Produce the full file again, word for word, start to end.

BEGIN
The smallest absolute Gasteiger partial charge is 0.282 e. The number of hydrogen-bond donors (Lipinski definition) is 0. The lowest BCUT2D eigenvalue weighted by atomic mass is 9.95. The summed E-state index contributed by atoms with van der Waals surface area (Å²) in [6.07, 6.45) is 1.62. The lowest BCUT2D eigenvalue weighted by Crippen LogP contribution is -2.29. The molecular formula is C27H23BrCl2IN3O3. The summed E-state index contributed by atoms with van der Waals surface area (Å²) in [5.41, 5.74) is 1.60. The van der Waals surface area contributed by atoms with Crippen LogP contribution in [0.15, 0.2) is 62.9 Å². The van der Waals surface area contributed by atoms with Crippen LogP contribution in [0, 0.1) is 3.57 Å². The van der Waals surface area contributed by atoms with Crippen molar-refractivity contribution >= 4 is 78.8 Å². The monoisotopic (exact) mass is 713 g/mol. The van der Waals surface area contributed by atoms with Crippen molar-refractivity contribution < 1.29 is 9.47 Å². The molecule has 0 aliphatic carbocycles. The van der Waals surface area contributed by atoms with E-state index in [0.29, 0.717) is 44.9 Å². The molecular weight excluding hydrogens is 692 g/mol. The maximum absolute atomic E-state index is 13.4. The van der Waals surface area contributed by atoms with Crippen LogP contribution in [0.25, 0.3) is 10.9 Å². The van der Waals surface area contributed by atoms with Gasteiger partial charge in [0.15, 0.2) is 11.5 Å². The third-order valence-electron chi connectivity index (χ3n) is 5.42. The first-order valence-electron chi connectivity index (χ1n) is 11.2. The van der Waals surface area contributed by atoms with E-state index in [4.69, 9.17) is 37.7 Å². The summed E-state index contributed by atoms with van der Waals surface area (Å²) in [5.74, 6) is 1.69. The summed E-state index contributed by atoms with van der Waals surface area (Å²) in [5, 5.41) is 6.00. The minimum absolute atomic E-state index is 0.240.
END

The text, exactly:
The smallest absolute Gasteiger partial charge is 0.282 e. The number of hydrogen-bond donors (Lipinski definition) is 0. The lowest BCUT2D eigenvalue weighted by atomic mass is 9.95. The summed E-state index contributed by atoms with van der Waals surface area (Å²) in [6.07, 6.45) is 1.62. The lowest BCUT2D eigenvalue weighted by Crippen LogP contribution is -2.29. The molecular formula is C27H23BrCl2IN3O3. The summed E-state index contributed by atoms with van der Waals surface area (Å²) in [5.41, 5.74) is 1.60. The van der Waals surface area contributed by atoms with Crippen LogP contribution in [0.15, 0.2) is 62.9 Å². The van der Waals surface area contributed by atoms with Crippen LogP contribution in [0, 0.1) is 3.57 Å². The van der Waals surface area contributed by atoms with Crippen molar-refractivity contribution >= 4 is 78.8 Å². The monoisotopic (exact) mass is 713 g/mol. The van der Waals surface area contributed by atoms with Crippen molar-refractivity contribution < 1.29 is 9.47 Å². The molecule has 0 aliphatic carbocycles. The van der Waals surface area contributed by atoms with E-state index in [0.29, 0.717) is 44.9 Å². The molecular weight excluding hydrogens is 692 g/mol. The maximum absolute atomic E-state index is 13.4. The van der Waals surface area contributed by atoms with Crippen LogP contribution in [0.25, 0.3) is 10.9 Å². The van der Waals surface area contributed by atoms with Gasteiger partial charge in [0.15, 0.2) is 11.5 Å². The third-order valence-electron chi connectivity index (χ3n) is 5.42. The first-order valence-electron chi connectivity index (χ1n) is 11.2. The van der Waals surface area contributed by atoms with E-state index in [4.69, 9.17) is 37.7 Å². The summed E-state index contributed by atoms with van der Waals surface area (Å²) in [5.74, 6) is 1.69. The summed E-state index contributed by atoms with van der Waals surface area (Å²) in [5, 5.41) is 6.00. The minimum absolute atomic E-state index is 0.240.